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Bullies: More Than Sticks, Stones, and Name Calling

By: About Our Kids

The search for the roots of violence has included a closer look at interactions once thought innocent. For example, the seemingly playful teasing between children may not be harmless give-and-take but may escalate into more serious aggression. Read about bullies and victims - who they are and what to do to help them.
by Robin F. Goodman, Ph.D.

To learn more about the research in teasing and bullying behavior we spoke with Alice Pope, Ph.D., Associate Professor of Psychology, St. John's University, who has authored numerous publications on peer relations.

AboutOurKids: Isn't teasing just part of growing up?
Dr. Pope: Teasing among people may be an inevitable fact of life, and unfortunately, young children are initiated into this behavior at a young age. Children cope with teasing in a variety of ways. . For example, they may walk away or stand up to the individual who is doing the teasing or confront a teaser with friends who will stand up for them. However, when the teasing turns to taunting and the child is afraid that any attempt to stop the aggressor will cause harm, the situation is more serious and possibly crosses the line into bullying.

Can occasional episodes of teasing really be harmful?
Teasing may not be harmful for most kids and is part of learning about group culture and peer relationships. However, it can be damaging to those who are more vulnerable and at risk for other problems. Obviously teasing can have an extremely negative impact on children who are less well equipped physically, socially, or emotionally to ride it out. More specifically, children who have an emotional or physical handicap, those who are depressed or have low self-esteem may be less robust and less able to effectively cope with teasing behavior.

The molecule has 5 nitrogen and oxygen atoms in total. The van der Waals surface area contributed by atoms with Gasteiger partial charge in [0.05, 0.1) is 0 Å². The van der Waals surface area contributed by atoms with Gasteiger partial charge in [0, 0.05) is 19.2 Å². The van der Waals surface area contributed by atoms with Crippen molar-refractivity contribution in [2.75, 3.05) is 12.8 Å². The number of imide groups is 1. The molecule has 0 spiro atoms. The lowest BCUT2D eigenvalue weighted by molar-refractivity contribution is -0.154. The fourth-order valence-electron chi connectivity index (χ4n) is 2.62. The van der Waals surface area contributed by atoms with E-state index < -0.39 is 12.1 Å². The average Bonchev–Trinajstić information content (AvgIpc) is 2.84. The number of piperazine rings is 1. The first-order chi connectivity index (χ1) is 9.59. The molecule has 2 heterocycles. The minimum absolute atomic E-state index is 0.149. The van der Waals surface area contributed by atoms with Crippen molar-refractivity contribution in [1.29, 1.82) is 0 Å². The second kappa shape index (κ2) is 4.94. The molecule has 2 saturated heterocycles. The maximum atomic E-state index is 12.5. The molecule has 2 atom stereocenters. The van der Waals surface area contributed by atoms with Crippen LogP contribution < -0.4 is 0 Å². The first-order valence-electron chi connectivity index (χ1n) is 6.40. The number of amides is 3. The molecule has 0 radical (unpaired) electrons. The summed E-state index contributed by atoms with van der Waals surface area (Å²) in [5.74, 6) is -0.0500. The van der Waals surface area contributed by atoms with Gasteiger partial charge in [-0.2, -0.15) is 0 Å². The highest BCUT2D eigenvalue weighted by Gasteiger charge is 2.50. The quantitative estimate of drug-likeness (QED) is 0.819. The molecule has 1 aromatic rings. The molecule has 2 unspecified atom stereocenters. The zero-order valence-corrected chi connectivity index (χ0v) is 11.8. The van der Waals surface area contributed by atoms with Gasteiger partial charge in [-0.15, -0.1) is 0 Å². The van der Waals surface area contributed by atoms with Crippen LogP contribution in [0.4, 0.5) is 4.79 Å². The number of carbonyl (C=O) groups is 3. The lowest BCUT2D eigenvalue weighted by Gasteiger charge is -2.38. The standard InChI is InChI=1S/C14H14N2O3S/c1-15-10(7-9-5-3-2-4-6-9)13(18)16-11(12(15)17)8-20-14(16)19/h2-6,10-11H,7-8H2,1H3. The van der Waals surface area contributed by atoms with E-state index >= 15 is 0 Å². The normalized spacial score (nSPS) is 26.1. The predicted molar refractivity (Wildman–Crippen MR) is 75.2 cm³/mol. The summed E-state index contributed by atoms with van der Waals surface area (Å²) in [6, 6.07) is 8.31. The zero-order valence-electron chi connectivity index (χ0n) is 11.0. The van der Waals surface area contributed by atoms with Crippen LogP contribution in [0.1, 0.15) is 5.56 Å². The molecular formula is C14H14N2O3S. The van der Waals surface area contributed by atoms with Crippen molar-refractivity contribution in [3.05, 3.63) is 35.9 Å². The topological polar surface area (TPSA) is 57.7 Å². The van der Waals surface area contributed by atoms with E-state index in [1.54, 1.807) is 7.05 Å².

So what exactly do we mean by bullying? How is it different from teasing?
Bullying is more than just one single act of aggressive teasing or fighting. Current definitions of bullying behavior stem from the original research conducted with Norwegian and Swedish students by Dan Olweus, who stated, "a student is being bullied or victimized when he or she is exposed, repeatedly and over time to negative actions on the part of one or more other students. Negative actions can include physical contact, words, making faces or dirty gestures, and intentional exclusion from a group. An additional criterion of bullying is an imbalance in strength (an asymmetric power relationship). The student who is exposed to the negative actions has difficulty defending himself or herself" (Olweus, 1995). Bullying behaviors themselves have been further classified as either direct or indirect, with direct bullying characterized by open attacks and indirect bullying characterized by social isolation, exclusion, or nonselection (Bosworth et al, 1999). Thus, the hallmark of bullying behavior is an ongoing pattern of physical or psychological aggression that is threatening, coercive, relentless, and leaves the victim feeling powerless. The bully is not necessarily bigger or stronger but rather is someone who is intimidating. Often, bullying does not occur solely in the context of a one-to-one relationship In fact there is usually more than one bully and more than one victim. Typically the bully has an assistant and an organization of helpers, referred to by Olweus as the bully's "henchmen", who may carry out the acts. The bully may be in charge but may not be one caught.

How serious is the bullying problem?
Bullying is a pervasive problem for school children in the U.S. as well as internationally. Studies of incidence range from a high of 80%, where "only 20% reported no bullying behavior" in a 30 day period (Bosworth et al 1999) to studies showing a conservative 10% of kindergarten through high school students being bullied (Hodges and Perry, 1996). Some groups of children are also at greater risk, for example, Garrity & Barris (1996) reported on a study finding "that 33% of mainstreamed, special-needs children had been targets of bullying, compared to 8% of their normal classmates" (p. 97).

Are there differences between boy and girl bullies and victims?
Although bullying is more common among boys, both girls and boys can be bullies (Kumpulainen et al, 1998) or victims. However, boys are more likely to be attacked by boys whereas girls may be attacked by girls, boys, or mixed groups (Schuster, 1996). Boys and girls tend to use different types of bullying behavior. Boys engage in and perpetrate more physical forms of attack whereas girls give and get more indirect forms such as being ridiculed or victimized by rumors (Schuster, 1996, Smith & Myron-Wilson, 1998).

What kind of kid is likely to become a bully?
Research aimed at identifying psychological factors predictive of bullying (Bosworth et al, 1999, Kumpulainen et al, 1998) found that bullies: